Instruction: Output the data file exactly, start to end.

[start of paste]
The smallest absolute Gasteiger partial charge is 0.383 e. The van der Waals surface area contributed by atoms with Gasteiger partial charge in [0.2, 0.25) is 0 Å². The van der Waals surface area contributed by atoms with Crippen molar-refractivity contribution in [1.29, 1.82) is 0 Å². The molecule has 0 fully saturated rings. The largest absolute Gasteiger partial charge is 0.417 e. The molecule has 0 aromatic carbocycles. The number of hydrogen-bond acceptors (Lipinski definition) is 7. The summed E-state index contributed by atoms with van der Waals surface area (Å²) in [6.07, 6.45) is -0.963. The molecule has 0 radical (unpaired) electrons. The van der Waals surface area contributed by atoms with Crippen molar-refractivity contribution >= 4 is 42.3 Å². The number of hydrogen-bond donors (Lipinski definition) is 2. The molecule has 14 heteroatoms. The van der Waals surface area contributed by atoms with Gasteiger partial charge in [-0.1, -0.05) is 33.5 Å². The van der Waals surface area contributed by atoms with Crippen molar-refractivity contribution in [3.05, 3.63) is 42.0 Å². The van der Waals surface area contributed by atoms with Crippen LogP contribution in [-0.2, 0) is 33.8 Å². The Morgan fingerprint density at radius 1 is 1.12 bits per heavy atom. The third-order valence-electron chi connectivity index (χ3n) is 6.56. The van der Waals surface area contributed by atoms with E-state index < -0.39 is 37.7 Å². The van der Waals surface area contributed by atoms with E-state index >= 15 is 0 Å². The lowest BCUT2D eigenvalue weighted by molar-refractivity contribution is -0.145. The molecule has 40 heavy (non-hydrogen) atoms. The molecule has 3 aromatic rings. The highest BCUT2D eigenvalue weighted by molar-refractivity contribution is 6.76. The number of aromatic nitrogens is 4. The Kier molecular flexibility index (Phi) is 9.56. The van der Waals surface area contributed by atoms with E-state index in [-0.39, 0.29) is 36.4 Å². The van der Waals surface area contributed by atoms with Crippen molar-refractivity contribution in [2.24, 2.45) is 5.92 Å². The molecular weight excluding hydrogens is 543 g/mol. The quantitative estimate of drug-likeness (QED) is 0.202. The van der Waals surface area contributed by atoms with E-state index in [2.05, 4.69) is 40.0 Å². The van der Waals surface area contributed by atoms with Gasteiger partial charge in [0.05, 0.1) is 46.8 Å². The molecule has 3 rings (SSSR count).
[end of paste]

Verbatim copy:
The smallest absolute Gasteiger partial charge is 0.383 e. The van der Waals surface area contributed by atoms with Gasteiger partial charge in [0.2, 0.25) is 0 Å². The van der Waals surface area contributed by atoms with Crippen molar-refractivity contribution in [1.29, 1.82) is 0 Å². The molecule has 0 fully saturated rings. The largest absolute Gasteiger partial charge is 0.417 e. The molecule has 0 aromatic carbocycles. The number of hydrogen-bond acceptors (Lipinski definition) is 7. The summed E-state index contributed by atoms with van der Waals surface area (Å²) in [6.07, 6.45) is -0.963. The molecule has 0 radical (unpaired) electrons. The van der Waals surface area contributed by atoms with Crippen molar-refractivity contribution >= 4 is 42.3 Å². The number of hydrogen-bond donors (Lipinski definition) is 2. The molecule has 14 heteroatoms. The van der Waals surface area contributed by atoms with Gasteiger partial charge in [-0.1, -0.05) is 33.5 Å². The van der Waals surface area contributed by atoms with Crippen molar-refractivity contribution in [3.05, 3.63) is 42.0 Å². The van der Waals surface area contributed by atoms with Crippen LogP contribution in [-0.2, 0) is 33.8 Å². The Morgan fingerprint density at radius 1 is 1.12 bits per heavy atom. The third-order valence-electron chi connectivity index (χ3n) is 6.56. The van der Waals surface area contributed by atoms with E-state index < -0.39 is 37.7 Å². The van der Waals surface area contributed by atoms with E-state index >= 15 is 0 Å². The lowest BCUT2D eigenvalue weighted by molar-refractivity contribution is -0.145. The molecule has 40 heavy (non-hydrogen) atoms. The molecule has 3 aromatic rings. The highest BCUT2D eigenvalue weighted by molar-refractivity contribution is 6.76. The number of aromatic nitrogens is 4. The Kier molecular flexibility index (Phi) is 9.56. The van der Waals surface area contributed by atoms with E-state index in [-0.39, 0.29) is 36.4 Å². The van der Waals surface area contributed by atoms with Crippen molar-refractivity contribution in [2.24, 2.45) is 5.92 Å². The molecular weight excluding hydrogens is 543 g/mol. The quantitative estimate of drug-likeness (QED) is 0.202. The van der Waals surface area contributed by atoms with E-state index in [2.05, 4.69) is 40.0 Å². The van der Waals surface area contributed by atoms with Gasteiger partial charge in [0.05, 0.1) is 46.8 Å². The molecule has 3 rings (SSSR count).